We continued up the hill into an amazing and overwhelmingly delicious collection of trees. Kumquats, grapefruits, those incredible cara cara oranges, valencias, all types of mandarins -- kishu minis, honeys, satsumas -- sweet persian limes, key limes, meyer lemons, fuerte avocados, hass avocados and guavas. Every time I thought I had seen my favorite, Letty pointed out something that I loved even more. We even picked one lone mango and several macadamia nuts. 

We learned so much as we admired the views and picked and snacked on juicy citrus. Letty's in-laws own the CCOF farm. Her father-in-law, Juan manages the nursery where all the trees were purchased. His wife has a beautiful collection of palm trees and roses that they also sell. All the crops are picked by hand, usually by two workers unless there is a large order. Much of the fruit is shipped out, and the over-abundant crops are sold wholesale. But lucky for us, some of the produce is carefully loaded onto a truck for the two and a half hour drive to our Santa Monica markets. Garcia Organic Farm goes to the Wednesday market, the Saturday Market at the Promenade and the Sunday Main Street Market.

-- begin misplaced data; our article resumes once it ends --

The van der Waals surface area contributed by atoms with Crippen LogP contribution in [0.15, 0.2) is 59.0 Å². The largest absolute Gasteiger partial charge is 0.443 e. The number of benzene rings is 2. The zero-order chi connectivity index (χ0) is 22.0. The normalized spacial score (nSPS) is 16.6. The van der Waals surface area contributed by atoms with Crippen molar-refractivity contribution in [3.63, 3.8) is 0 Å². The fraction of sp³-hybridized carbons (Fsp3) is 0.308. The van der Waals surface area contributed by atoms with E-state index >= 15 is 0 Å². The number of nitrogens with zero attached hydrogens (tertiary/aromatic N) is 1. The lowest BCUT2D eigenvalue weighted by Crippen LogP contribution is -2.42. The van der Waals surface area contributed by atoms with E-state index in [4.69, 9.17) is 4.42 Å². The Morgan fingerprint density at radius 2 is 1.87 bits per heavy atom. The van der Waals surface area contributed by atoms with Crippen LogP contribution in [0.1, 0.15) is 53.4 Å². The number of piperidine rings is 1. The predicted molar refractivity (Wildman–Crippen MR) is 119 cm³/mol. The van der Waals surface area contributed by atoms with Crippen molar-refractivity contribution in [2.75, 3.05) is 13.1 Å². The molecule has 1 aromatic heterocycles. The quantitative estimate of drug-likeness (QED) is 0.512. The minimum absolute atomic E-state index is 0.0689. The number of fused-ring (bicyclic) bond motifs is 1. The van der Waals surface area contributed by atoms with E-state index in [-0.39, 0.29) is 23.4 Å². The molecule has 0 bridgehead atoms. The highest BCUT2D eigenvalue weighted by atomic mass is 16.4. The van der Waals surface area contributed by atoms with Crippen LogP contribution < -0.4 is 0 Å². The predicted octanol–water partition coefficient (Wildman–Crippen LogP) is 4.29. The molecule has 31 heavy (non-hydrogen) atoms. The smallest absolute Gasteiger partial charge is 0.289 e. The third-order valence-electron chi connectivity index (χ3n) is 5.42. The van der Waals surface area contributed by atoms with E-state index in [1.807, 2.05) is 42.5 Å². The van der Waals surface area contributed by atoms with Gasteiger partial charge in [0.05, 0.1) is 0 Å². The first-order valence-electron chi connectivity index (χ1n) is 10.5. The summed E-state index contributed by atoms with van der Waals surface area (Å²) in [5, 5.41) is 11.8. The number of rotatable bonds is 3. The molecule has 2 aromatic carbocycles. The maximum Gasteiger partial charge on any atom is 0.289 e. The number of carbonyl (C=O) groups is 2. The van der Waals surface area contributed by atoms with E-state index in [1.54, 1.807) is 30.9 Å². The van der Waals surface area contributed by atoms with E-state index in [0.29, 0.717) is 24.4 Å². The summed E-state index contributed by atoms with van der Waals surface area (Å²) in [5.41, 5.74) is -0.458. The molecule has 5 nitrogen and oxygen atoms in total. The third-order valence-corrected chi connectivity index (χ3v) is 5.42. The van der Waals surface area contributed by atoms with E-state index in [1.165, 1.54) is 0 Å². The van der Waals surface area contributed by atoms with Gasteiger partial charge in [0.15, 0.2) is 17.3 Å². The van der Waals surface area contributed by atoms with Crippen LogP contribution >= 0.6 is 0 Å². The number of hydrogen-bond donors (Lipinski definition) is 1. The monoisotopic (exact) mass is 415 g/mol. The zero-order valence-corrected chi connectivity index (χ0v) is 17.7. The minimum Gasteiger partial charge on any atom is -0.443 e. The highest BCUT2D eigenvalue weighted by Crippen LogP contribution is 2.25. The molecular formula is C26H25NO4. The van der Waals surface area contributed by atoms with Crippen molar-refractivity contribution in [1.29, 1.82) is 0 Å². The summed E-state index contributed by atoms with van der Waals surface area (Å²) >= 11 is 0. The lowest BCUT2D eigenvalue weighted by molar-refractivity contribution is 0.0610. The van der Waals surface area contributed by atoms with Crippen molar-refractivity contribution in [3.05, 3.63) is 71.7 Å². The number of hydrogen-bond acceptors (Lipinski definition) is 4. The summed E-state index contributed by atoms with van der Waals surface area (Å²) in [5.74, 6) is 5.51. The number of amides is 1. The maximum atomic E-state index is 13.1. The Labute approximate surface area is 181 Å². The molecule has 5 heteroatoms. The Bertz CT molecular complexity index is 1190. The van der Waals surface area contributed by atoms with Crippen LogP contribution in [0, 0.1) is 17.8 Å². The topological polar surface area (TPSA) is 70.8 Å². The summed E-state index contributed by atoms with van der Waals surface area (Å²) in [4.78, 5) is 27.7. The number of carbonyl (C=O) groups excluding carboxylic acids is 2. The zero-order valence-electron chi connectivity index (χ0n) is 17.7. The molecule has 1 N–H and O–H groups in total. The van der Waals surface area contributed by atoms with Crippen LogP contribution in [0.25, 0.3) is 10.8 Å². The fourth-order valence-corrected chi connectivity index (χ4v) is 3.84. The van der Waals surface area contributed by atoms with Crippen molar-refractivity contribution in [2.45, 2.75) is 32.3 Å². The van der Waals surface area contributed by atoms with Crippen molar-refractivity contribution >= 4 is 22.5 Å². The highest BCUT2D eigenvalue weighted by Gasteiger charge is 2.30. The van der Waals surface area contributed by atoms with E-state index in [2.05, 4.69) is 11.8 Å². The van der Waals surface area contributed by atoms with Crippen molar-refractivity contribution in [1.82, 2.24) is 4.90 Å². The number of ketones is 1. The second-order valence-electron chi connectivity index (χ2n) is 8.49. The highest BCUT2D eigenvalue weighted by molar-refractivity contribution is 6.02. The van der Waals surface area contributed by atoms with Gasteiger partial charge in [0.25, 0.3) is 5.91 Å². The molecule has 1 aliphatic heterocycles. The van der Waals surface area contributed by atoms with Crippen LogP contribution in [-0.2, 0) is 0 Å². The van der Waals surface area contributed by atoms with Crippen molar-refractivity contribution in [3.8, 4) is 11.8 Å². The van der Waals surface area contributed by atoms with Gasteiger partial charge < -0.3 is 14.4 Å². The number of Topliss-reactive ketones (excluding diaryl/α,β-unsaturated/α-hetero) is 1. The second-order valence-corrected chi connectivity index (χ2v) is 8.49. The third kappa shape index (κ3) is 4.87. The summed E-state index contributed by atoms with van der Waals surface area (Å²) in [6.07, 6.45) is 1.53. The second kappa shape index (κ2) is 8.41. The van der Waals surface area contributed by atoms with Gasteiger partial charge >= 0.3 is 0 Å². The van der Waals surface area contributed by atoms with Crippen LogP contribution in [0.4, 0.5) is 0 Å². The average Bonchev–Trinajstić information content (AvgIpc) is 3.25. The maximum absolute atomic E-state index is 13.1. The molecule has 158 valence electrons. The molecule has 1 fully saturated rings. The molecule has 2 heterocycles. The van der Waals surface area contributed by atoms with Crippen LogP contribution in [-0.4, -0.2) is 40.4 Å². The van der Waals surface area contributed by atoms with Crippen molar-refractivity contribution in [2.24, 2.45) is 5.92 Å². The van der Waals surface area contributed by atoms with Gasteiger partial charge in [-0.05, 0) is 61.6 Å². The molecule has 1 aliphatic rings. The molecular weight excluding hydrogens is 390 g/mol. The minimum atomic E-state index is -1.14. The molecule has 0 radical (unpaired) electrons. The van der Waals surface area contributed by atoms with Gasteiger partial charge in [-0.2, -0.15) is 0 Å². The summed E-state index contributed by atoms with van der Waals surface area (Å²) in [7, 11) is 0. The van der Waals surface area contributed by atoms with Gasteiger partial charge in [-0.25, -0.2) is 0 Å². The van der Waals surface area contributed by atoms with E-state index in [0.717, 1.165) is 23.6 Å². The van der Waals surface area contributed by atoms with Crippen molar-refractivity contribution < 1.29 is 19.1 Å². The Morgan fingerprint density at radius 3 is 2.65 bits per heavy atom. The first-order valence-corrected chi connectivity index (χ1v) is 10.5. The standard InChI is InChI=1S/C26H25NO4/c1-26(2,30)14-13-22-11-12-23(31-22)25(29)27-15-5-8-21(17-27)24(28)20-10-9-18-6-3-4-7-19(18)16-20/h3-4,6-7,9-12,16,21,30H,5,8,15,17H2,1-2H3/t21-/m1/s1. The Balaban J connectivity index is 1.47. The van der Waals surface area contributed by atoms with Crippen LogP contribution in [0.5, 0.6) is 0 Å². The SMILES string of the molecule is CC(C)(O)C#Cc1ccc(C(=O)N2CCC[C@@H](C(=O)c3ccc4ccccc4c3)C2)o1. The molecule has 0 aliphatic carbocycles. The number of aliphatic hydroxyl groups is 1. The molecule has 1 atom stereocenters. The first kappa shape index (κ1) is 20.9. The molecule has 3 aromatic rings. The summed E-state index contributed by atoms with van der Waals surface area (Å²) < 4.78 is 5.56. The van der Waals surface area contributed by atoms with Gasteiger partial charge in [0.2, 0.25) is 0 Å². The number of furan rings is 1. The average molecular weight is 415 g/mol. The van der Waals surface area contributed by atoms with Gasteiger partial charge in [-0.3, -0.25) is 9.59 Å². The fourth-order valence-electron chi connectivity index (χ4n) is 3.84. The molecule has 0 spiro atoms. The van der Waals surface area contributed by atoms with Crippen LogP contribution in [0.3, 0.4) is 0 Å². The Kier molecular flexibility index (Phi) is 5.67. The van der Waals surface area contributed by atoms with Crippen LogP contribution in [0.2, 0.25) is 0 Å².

Here are just a few things we learned about the farm and about the farming of these specific crops. The land is irrigated by their own three fresh water wells. We learned that the palm trees that line the property aren't just beautiful. They shelter the avocados trees from potentially harmful gusts of wind. If a snail problem occurs, killer snails are brought in to get rid of the pesky ones. Some of the trees contain traps for fruit flies and these are monitored by inspectors who frequently visit the farm. (You may have noticed that the stands that sell fruit at the farmers markets have netting over them these days. This is not always the case. The nets are a mandatory protective measure against a specific fruit fly, and must be utilized until September.) If those harmful flies are found in the traps, the whole farm gets shut down. Sadly, my beloved persimmons are out of season, but we saw a grove of them. (No leaves at all. Just bare branches right now -- it was hard to believe that those trees bore such amazing fruit.) Letty's husband Armando has given tours to several restaurant owners and culinary schools who have visited the farm. Josie restaurant even named a salad in honor of their exceptional produce.